Economist: Recession risk is ‘increasing’ — especially for 2023

·3 min read

As the market’s downward slide continues following a hawkish Federal Reserve statement Tuesday afternoon, economists have downgraded their forecasts for the economy in 2023.

“While we don’t necessarily have a recession in our forecasts, we do see the risk of a recession increasing,” said Beth Ann Bovino, Chief U.S. Economist for S&P Global Ratings. “We now have it at about 30%; we see the risk go much larger in 2023 when those cumulative rate hikes from the Fed to attack inflation start to weigh on mortgage payments and monthly payments.”

Bovino joined Yahoo Finance Live on Tuesday to discuss recession risks in light of the ongoing Federal Reserve rate hikes as well as the latest economic data on the consumer economy.

“Right now, people are still sitting on a nice bit of savings,” she said. “And the reason why is that people spent so many months in quarantine, many people didn’t spend and go out.”

With demand for services heating back up, she noted, consumers are beginning to shift away from goods and spend more money on in-person services that were limited or canceled due to the pandemic.

SAN FRANCISCO, CALIFORNIA - MAY 12: United Airlines customers prepare to check in for flights at San Francisco International Airport on May 12, 2022 in San Francisco, California. According to a report by the Bureau of Labor Statistics, airline fares surged 18.6% in April as demand for air travel has increased due to COVID-19-related travel restrictions being eased. (Photo by Justin Sullivan/Getty Images)
SAN FRANCISCO, CALIFORNIA - MAY 12: United Airlines customers prepare to check in for flights at San Francisco International Airport on May 12, 2022 in San Francisco, California. According to a report by the Bureau of Labor Statistics, airline fares surged 18.6% in April as demand for air travel has increased due to COVID-19-related travel restrictions being eased. (Photo by Justin Sullivan/Getty Images)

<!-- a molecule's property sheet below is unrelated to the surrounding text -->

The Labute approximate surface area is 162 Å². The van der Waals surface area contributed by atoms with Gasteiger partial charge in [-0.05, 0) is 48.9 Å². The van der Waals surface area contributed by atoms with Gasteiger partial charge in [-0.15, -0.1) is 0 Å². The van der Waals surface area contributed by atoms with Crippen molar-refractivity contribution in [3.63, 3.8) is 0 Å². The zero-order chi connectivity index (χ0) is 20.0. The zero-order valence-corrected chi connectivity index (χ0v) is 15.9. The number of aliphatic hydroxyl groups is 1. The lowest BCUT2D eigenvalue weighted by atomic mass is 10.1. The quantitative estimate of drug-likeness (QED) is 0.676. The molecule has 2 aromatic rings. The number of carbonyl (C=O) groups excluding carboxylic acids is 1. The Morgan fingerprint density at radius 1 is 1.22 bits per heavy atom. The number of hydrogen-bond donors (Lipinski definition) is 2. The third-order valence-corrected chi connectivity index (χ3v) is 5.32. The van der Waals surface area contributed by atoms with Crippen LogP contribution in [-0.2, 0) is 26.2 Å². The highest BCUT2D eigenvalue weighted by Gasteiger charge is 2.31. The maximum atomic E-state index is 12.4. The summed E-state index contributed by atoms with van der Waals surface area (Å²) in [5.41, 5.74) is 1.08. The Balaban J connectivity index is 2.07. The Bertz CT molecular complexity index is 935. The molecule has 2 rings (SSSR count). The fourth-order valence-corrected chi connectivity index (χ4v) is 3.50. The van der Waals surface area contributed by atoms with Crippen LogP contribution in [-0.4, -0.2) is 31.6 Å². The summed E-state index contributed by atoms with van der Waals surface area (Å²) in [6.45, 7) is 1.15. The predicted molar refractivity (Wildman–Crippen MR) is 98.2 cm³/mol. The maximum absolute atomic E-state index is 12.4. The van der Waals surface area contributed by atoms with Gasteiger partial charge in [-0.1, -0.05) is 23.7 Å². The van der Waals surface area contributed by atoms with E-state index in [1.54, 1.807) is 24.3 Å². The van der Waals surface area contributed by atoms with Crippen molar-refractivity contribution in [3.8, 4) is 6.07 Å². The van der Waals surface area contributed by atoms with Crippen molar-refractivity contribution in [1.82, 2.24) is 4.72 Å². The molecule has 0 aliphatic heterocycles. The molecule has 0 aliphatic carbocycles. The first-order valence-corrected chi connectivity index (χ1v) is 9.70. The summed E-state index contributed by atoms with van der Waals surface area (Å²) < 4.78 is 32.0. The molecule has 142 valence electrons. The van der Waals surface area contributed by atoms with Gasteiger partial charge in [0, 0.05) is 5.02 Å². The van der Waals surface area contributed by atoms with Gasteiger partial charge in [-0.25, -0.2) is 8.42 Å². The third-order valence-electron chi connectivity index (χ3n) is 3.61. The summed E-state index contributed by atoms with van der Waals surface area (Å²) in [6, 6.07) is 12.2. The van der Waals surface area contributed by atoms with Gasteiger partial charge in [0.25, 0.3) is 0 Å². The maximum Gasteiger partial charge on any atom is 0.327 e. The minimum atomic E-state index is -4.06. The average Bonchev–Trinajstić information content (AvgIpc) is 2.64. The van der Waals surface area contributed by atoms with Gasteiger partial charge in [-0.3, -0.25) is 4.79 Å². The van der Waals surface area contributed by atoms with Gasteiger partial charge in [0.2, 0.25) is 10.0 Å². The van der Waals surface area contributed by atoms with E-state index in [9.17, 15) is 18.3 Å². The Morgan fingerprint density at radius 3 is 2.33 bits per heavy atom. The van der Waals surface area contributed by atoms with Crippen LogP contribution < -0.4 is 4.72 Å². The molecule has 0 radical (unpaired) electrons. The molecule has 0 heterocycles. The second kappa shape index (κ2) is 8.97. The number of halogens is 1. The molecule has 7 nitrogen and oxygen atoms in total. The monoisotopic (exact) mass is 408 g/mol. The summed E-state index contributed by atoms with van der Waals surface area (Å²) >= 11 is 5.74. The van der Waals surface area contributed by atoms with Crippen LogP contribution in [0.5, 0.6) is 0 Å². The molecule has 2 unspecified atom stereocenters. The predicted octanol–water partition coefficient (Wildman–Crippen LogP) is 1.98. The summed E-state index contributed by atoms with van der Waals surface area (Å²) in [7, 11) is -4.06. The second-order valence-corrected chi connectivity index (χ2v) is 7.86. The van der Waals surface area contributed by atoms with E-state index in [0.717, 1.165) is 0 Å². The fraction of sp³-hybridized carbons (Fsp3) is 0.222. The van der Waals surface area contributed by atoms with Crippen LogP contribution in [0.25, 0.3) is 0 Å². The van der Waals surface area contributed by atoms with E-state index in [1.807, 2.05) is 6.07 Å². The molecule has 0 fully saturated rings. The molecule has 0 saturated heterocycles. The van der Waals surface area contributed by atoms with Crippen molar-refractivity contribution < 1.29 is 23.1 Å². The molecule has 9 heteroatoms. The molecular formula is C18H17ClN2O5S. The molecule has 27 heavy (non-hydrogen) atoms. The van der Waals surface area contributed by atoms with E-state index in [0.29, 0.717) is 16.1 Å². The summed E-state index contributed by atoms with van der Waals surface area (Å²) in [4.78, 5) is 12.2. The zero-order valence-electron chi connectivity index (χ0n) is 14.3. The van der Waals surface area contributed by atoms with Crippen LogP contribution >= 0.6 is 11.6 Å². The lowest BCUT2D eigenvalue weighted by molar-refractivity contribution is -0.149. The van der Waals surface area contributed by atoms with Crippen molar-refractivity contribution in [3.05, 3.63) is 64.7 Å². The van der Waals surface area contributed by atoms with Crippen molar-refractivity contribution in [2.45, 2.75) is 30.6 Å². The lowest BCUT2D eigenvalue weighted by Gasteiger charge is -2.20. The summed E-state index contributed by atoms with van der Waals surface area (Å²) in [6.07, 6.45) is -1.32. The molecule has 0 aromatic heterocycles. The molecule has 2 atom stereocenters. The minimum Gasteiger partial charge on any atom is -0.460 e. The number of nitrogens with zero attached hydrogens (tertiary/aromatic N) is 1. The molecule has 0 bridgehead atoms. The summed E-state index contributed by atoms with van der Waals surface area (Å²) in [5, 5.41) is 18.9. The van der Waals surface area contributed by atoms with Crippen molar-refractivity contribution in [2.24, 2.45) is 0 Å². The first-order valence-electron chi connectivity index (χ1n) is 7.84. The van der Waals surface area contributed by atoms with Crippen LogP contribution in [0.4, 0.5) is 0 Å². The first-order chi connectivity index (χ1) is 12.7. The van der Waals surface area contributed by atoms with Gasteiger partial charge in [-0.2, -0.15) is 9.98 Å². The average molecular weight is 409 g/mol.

“I do want to note that we did see a nice reading for core spending, so that was also strong,” Bovino said. “In terms of the shift away from goods, basically, goods, to services, that kind of makes sense because what we're seeing is a reopening of the US economy, even though Omicron or the new variant has certainly caused some concern.”

Retail spending rose 0.9% in April, marking the figure’s fourth consecutive month of increase. Much of the increase was centered in higher consumer spending on restaurants, vehicles, and clothing. Other service sectors, like airfare, also saw higher spending last month. Additionally, data from JP Morgan Chase monitoring credit- and debit-card transactions found an increase in spending on eating out and entertainment among consumers.

“That gives us some cushion this year, but eventually people are going to close their pocketbooks,” Bovino said. “That doesn’t bode well for the US economy going forward.”

Despite higher consumer spending numbers and a near-full labor market, significant macroeconomic concerns have given investors hesitation. For one, many industries are still dealing with a labor shortage that has left businesses across the country understaffed. Additionally, analysts have noted concern with recent job reports showing a growing number of people leaving the workforce, even as official unemployment numbers remain extraordinarily low.

The stock market slumped earlier this month after the Federal Reserve raised the Federal Funds rate by half a percentage point - the biggest such raise since 2001.

“The Fed responds by raising rates very aggressively,” Bovino said regarding expectations for future Fed rate hikes. “The 50 point basis hike that we saw most recently, that's not just— that's not a one-off. We expect several more this year while there— and there has been talk, although it's been pushed back by Chair Powell, of a 75 basis point hike.”

Ihsaan Fanusie is a writer at Yahoo Finance. Follow him on Twitter @IFanusie.

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